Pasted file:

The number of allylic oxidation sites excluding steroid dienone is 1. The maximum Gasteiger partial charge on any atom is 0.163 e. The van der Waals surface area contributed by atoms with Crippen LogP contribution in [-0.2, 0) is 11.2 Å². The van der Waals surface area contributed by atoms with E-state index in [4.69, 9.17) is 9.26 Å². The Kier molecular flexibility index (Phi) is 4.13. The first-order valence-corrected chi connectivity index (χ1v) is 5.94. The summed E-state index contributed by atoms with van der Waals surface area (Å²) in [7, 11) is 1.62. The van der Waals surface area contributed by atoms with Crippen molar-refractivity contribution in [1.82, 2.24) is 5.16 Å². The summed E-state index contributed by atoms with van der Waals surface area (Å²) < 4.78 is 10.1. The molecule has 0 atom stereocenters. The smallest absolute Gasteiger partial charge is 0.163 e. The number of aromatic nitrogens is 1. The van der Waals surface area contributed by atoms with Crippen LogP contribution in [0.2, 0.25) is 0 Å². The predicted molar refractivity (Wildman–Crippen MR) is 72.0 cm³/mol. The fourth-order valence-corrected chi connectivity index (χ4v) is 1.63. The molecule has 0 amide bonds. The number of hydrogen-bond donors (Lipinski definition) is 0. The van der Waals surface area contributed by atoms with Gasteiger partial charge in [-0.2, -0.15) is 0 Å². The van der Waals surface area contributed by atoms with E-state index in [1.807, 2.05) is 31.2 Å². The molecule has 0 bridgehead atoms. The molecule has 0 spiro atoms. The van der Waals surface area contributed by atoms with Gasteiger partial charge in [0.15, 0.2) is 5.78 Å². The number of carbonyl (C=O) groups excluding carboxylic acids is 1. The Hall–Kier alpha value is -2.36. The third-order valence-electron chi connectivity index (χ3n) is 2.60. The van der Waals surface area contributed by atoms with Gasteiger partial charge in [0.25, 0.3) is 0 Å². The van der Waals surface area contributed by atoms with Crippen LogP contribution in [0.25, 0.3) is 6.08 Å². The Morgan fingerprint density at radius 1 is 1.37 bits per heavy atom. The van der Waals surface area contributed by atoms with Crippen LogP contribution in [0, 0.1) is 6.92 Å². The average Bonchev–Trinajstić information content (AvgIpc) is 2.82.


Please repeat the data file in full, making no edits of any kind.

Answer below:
The number of allylic oxidation sites excluding steroid dienone is 1. The maximum Gasteiger partial charge on any atom is 0.163 e. The van der Waals surface area contributed by atoms with Crippen LogP contribution in [-0.2, 0) is 11.2 Å². The van der Waals surface area contributed by atoms with E-state index in [4.69, 9.17) is 9.26 Å². The Kier molecular flexibility index (Phi) is 4.13. The first-order valence-corrected chi connectivity index (χ1v) is 5.94. The summed E-state index contributed by atoms with van der Waals surface area (Å²) in [7, 11) is 1.62. The van der Waals surface area contributed by atoms with Crippen molar-refractivity contribution in [1.82, 2.24) is 5.16 Å². The summed E-state index contributed by atoms with van der Waals surface area (Å²) < 4.78 is 10.1. The molecule has 0 atom stereocenters. The smallest absolute Gasteiger partial charge is 0.163 e. The number of aromatic nitrogens is 1. The van der Waals surface area contributed by atoms with Crippen LogP contribution in [0.2, 0.25) is 0 Å². The predicted molar refractivity (Wildman–Crippen MR) is 72.0 cm³/mol. The fourth-order valence-corrected chi connectivity index (χ4v) is 1.63. The molecule has 0 amide bonds. The number of hydrogen-bond donors (Lipinski definition) is 0. The van der Waals surface area contributed by atoms with Gasteiger partial charge in [-0.2, -0.15) is 0 Å². The van der Waals surface area contributed by atoms with E-state index in [1.807, 2.05) is 31.2 Å². The molecule has 0 bridgehead atoms. The molecule has 0 spiro atoms. The van der Waals surface area contributed by atoms with Gasteiger partial charge in [0.15, 0.2) is 5.78 Å². The number of carbonyl (C=O) groups excluding carboxylic acids is 1. The Hall–Kier alpha value is -2.36. The third-order valence-electron chi connectivity index (χ3n) is 2.60. The van der Waals surface area contributed by atoms with Gasteiger partial charge in [0.25, 0.3) is 0 Å². The van der Waals surface area contributed by atoms with Crippen LogP contribution in [0.25, 0.3) is 6.08 Å². The Morgan fingerprint density at radius 1 is 1.37 bits per heavy atom. The van der Waals surface area contributed by atoms with Crippen LogP contribution in [0, 0.1) is 6.92 Å². The average Bonchev–Trinajstić information content (AvgIpc) is 2.82.